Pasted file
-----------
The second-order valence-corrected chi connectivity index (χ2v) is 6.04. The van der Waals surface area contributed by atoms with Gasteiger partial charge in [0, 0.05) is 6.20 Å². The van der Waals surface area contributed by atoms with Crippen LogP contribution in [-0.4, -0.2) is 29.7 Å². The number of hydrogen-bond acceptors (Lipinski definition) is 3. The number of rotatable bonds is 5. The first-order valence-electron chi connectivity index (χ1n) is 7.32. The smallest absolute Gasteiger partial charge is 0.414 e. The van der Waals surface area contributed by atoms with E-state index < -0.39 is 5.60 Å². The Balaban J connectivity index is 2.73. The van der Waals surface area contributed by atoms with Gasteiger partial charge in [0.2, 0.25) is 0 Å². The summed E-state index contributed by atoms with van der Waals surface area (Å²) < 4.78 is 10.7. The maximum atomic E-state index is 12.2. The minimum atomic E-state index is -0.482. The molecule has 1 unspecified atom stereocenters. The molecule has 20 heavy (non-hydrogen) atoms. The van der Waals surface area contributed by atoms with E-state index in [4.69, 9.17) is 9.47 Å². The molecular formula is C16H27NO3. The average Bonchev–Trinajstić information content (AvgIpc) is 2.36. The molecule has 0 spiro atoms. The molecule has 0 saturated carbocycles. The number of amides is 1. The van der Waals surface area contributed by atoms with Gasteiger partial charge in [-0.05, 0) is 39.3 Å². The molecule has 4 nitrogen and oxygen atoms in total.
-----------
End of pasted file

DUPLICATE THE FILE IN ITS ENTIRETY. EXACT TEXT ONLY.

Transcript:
The second-order valence-corrected chi connectivity index (χ2v) is 6.04. The van der Waals surface area contributed by atoms with Gasteiger partial charge in [0, 0.05) is 6.20 Å². The van der Waals surface area contributed by atoms with Crippen LogP contribution in [-0.4, -0.2) is 29.7 Å². The number of hydrogen-bond acceptors (Lipinski definition) is 3. The number of rotatable bonds is 5. The first-order valence-electron chi connectivity index (χ1n) is 7.32. The smallest absolute Gasteiger partial charge is 0.414 e. The van der Waals surface area contributed by atoms with E-state index < -0.39 is 5.60 Å². The Balaban J connectivity index is 2.73. The van der Waals surface area contributed by atoms with Gasteiger partial charge in [0.2, 0.25) is 0 Å². The summed E-state index contributed by atoms with van der Waals surface area (Å²) < 4.78 is 10.7. The maximum atomic E-state index is 12.2. The minimum atomic E-state index is -0.482. The molecule has 1 unspecified atom stereocenters. The molecule has 20 heavy (non-hydrogen) atoms. The van der Waals surface area contributed by atoms with E-state index in [4.69, 9.17) is 9.47 Å². The molecular formula is C16H27NO3. The average Bonchev–Trinajstić information content (AvgIpc) is 2.36. The molecule has 0 spiro atoms. The molecule has 0 saturated carbocycles. The number of amides is 1. The van der Waals surface area contributed by atoms with Gasteiger partial charge in [-0.05, 0) is 39.3 Å². The molecule has 4 nitrogen and oxygen atoms in total.